Jewelry shopping can be intimidating. That’s why we started Ask HOLDEN, our blog where we answer your FAQs, break down scary industry lingo, and guide you in finding the perfect piece of jewelry.
White metals are an increasingly popular choice for wedding rings, but they can be confusing. What are the pros and cons of each? Why is it called white gold when it really looks silver? Platinum and white gold - they look the same, so what exactly *is* the difference? Today, we’re talking platinum vs white gold, and how the two differ. They’re both great choices for a wedding ring, so knowing a bit more about each might help you pick one to put on *that* finger.
White gold rings, like yellow gold and rose gold rings, are made of pure gold mixed with an alloy of other metals. 14 karat gold is 14 parts gold out of 24 total parts, 18 karat is 18 parts gold, and so on. Percentage wise, 18 karat is 75% gold, 14 karat is 58.3%, and 10 karat is 41.6%.
So why do white gold rings look silver? The industry standard is to dip white gold rings in rhodium, giving the rings their silvery color. Without the rhodium plating, you get a hint of the yellow color from the yellow gold in the alloy. Rhodium plating makes all white gold rings look the same - whether your ring is 14k or 18k white gold, it will appear silver in color. This is different from rose gold and yellow gold rings - to learn more about how karat affects color, check out our post on everything to know about karat. Rhodium plating can also be helpful if you have some sensitivity to nickel, which is a common alloy metal used in white gold rings. The plating acts as a protective barrier, keeping the nickel from irritating your skin. If you’re allergic to nickel and worried about any nickel in your ring, feel free to reach out to us at firstname.lastname@example.org, and we’d be happy to make you a gold ring that is completely nickel-free.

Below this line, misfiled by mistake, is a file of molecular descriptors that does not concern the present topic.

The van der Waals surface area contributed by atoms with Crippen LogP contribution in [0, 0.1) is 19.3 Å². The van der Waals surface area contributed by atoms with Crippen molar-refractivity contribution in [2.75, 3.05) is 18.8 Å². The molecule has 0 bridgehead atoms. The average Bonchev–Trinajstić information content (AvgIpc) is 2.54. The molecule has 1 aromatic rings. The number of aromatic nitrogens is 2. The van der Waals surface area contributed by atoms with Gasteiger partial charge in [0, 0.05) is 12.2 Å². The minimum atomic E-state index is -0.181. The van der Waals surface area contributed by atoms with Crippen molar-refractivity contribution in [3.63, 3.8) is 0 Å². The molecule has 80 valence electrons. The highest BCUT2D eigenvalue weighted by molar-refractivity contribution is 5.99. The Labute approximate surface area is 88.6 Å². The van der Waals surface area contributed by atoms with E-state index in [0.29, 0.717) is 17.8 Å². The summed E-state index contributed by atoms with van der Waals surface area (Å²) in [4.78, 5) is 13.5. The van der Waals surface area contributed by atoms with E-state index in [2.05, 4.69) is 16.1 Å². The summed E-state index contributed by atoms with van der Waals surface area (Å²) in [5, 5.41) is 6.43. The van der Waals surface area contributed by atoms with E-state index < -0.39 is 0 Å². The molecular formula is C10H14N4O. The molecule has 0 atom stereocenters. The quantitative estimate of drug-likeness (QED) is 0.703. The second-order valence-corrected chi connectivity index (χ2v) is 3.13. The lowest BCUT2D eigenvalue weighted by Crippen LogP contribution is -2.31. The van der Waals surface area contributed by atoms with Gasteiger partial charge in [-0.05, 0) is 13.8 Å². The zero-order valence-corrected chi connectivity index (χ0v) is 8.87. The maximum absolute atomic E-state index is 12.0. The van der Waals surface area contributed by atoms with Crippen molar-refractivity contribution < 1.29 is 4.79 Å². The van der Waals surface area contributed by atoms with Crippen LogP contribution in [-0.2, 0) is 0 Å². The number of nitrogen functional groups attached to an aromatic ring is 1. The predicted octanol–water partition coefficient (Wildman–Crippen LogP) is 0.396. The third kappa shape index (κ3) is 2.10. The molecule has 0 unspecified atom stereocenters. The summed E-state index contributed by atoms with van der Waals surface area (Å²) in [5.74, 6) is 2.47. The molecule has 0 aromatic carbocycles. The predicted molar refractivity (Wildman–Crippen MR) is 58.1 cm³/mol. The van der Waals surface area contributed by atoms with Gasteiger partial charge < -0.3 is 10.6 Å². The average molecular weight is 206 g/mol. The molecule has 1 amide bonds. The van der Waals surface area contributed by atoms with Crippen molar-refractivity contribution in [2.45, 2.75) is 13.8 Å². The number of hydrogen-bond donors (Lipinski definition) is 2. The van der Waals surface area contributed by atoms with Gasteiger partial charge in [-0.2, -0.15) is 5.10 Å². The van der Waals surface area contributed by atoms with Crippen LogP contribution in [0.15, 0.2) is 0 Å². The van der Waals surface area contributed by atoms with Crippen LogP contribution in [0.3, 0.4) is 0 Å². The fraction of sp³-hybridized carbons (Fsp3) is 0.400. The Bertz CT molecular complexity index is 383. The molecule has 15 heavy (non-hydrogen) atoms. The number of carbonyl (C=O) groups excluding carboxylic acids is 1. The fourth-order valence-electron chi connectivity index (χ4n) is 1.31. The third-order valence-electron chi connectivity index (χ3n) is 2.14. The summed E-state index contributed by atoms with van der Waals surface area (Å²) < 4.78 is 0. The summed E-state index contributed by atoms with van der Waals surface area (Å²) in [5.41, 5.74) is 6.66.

Platinum rings, on the other hand, are naturally white (aka silver) in color. Platinum is the world’s most unreactive metal, making it a popular choice for catalytic converters in cars. It’s also extremely rare - all the platinum ever mined would only fill one inch of an Olympic swimming pool, whereas all the gold ever mined would fill three pools. You also need a lot more of it - in order for a ring to be certified 950 platinum, the alloy must be 95% platinum or higher. Platinum is also extremely heavy - a six inch cube of platinum weighs 165 lbs!
When you choose platinum jewelry, you don’t have to worry about any degrading of your ring: a scratch just moves the metal to one side or the other (rather than actually wearing away the material). A note on scratching: all rings made from precious metals (even a particularly durable metal like platinum) will scratch through daily wear and tear. Eventually, scuffs and scratches blend together over time and give your ring a lovely sheen. Dirty ring? Check out our post on how to clean your wedding ring. Platinum is also hypoallergenic.
So, between white gold and platinum - which metal is better for you? It totally depends. Platinum’s density and rarity makes it more expensive than white gold. Some people prefer platinum because it has a little more weight to it, and you don't have to worry about the rhodium plating on white gold naturally wearing away over time. Others like that a white gold ring feels a little lighter on your finger (and your wallet). At the end of the day, the choice is totally up to you - you can’t go wrong.
Want to read more? Check out some other recent blog posts:
Questions? Shoot us an email at email@example.com or give us a ring at 917.719.3634.